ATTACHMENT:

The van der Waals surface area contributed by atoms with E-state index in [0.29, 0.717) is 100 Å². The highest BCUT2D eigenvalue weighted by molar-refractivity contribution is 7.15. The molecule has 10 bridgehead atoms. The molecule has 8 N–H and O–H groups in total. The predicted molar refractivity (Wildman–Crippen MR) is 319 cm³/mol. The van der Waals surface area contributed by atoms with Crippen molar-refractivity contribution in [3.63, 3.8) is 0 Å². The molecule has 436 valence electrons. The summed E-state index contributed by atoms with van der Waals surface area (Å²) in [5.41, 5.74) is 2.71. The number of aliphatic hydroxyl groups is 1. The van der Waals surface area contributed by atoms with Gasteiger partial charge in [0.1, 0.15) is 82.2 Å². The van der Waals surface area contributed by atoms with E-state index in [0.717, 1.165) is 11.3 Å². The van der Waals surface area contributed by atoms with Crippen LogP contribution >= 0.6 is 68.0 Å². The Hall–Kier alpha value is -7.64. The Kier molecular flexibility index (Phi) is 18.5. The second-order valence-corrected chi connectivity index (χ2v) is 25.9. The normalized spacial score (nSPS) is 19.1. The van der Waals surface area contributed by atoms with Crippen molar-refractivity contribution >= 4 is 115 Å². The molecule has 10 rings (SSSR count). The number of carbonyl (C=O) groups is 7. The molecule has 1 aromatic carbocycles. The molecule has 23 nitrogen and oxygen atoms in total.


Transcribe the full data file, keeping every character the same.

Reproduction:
The van der Waals surface area contributed by atoms with E-state index in [0.29, 0.717) is 100 Å². The highest BCUT2D eigenvalue weighted by molar-refractivity contribution is 7.15. The molecule has 10 bridgehead atoms. The molecule has 8 N–H and O–H groups in total. The predicted molar refractivity (Wildman–Crippen MR) is 319 cm³/mol. The van der Waals surface area contributed by atoms with Crippen molar-refractivity contribution in [3.63, 3.8) is 0 Å². The molecule has 436 valence electrons. The summed E-state index contributed by atoms with van der Waals surface area (Å²) in [5.41, 5.74) is 2.71. The number of aliphatic hydroxyl groups is 1. The van der Waals surface area contributed by atoms with Gasteiger partial charge in [0.1, 0.15) is 82.2 Å². The van der Waals surface area contributed by atoms with E-state index in [0.717, 1.165) is 11.3 Å². The van der Waals surface area contributed by atoms with Crippen LogP contribution >= 0.6 is 68.0 Å². The Hall–Kier alpha value is -7.64. The Kier molecular flexibility index (Phi) is 18.5. The second-order valence-corrected chi connectivity index (χ2v) is 25.9. The normalized spacial score (nSPS) is 19.1. The van der Waals surface area contributed by atoms with Crippen molar-refractivity contribution >= 4 is 115 Å². The molecule has 10 rings (SSSR count). The number of carbonyl (C=O) groups is 7. The molecule has 1 aromatic carbocycles. The molecule has 23 nitrogen and oxygen atoms in total.